Israel's Social Protest Leaders Demand Government Help Homeless Families in Tents

Housing Minister Ariel Atias urged to find housing solutions for dozens of families who have no home other than the protest tents.

Leaders of the social protest yesterday urged Housing Minister Ariel Atias to find housing solutions for dozens of families who have no home other than the protest tents in which they have been living this summer.

Over the last month, protest activists compiled a list of some 30 families, most headed by single mothers, who have no home but the tents. The list was given to Atias about two weeks ago when he met with one of the protest leaders, Avi Aboud, a social work student at the Haredi College of Jerusalem.

J14 - Michal Fattal - September 14 2011
Michal Fattal

But yesterday, the ministry informed the families that those who meet the criteria for public housing will have to go through the entire lengthy application process, while those who don't qualify will receive no help at all.

Odelia Vaknin, 33, of Ashdod is one of those on the list. "I have two children, and the eligibility criteria insist on three," she said. "At the moment they are telling me, 'have another child, and then we'll talk to you' - it's unrealistic. Every year or two we move house in an attempt to find some sort of solution, but the bureaucracy is just getting worse and worse."

Vaknin's latest lease will run out in July, at which point she believes she will not be able to afford another rental. "In less than a year, I'll be out in the street with two children. There are temporary solutions that can be provided immediately; I'm even willing to live in a caravilla (a large trailer )."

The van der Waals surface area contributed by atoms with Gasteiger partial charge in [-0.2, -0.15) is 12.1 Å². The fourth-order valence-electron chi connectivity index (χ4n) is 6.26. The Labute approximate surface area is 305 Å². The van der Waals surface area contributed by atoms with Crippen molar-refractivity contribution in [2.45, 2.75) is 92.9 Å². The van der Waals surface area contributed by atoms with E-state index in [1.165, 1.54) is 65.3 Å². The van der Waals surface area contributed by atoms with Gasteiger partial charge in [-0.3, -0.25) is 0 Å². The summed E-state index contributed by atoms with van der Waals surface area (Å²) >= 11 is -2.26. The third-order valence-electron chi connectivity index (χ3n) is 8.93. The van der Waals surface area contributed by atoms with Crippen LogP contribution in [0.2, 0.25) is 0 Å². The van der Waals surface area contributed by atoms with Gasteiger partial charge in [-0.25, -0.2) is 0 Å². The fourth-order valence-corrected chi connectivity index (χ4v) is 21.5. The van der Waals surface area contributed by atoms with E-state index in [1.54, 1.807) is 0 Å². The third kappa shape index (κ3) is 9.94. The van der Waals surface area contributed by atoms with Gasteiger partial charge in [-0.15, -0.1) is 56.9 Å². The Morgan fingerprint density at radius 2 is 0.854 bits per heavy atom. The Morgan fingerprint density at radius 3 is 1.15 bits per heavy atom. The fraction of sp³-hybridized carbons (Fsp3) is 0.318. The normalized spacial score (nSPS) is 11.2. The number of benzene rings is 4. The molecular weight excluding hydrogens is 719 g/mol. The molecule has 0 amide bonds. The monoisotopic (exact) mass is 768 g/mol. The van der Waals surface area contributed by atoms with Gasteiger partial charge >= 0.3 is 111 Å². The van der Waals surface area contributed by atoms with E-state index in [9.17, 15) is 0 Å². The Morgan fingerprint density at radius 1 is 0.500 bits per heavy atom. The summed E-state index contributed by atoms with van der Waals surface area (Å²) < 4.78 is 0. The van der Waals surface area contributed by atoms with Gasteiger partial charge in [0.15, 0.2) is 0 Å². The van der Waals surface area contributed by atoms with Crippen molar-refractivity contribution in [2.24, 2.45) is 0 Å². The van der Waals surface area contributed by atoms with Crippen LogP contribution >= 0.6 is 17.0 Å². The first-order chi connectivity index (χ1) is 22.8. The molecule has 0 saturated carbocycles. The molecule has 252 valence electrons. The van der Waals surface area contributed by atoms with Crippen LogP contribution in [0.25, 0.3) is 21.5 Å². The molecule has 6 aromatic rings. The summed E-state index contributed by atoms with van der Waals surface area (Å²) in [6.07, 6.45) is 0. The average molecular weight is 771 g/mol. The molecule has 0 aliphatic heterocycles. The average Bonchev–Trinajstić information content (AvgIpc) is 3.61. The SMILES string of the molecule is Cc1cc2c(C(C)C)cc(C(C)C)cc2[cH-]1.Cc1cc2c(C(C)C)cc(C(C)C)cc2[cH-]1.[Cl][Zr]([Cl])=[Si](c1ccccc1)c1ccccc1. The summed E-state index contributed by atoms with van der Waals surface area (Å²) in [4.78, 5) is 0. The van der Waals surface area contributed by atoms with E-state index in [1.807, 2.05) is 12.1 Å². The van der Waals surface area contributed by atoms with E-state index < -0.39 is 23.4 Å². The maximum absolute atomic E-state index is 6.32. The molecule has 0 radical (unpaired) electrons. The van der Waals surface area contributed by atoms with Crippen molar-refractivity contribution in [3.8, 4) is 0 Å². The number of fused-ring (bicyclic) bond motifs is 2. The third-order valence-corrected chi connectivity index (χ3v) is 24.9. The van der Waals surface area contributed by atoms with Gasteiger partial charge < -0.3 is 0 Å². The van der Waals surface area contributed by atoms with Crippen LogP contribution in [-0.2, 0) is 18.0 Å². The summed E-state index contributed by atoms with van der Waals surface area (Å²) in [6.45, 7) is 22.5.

Aboud said the ministry's response is insufficient. "It's nice to know that they examined each person's needs and whether he's eligible for housing or not, but we're back to square one for all those who don't meet the criteria, who still need a solution, if only a temporary one," he said. "There are people in tents on the street for lack of any alternative, and they are being supported by 25-year-old social activists. The State of Israel isn't taking responsibility for this social emergency. Put the protest aside for a moment and talk about the people who are suffering."

Sima Moyal, for instance, has been living in a tent in Rehovot for two months with her 11-year-old son. "I've been homeless for four years already, a nomad," she said, adding that she can't afford to rent an apartment on her income, but is ineligible for public housing. "A temporary solution is like giving a band-aid for cancer; it won't help. I need a permanent solution."

The ministry promised yesterday that all those eligible for assistance will receive it. But in reality, even those who were officially recognized as eligible long ago are not even close to actually getting an apartment. Among them is Orit Ohana, another resident of the Rehovot tent city, who has been waiting for an apartment for over five years.

"I've been living in a tent for two months already," she said. "I left my apartment because I had no way to pay [the rent] ... I have nowhere to go, and I want a home."

The ministry said it has proposed to the Trajtenberg Committee on socioeconomic reform that the thousands of families still waiting for an apartment due to the shortage in public housing should in the meantime be given rent subsidies equal to 90 percent of market rents. Currently rent subsidies are far lower than market rents.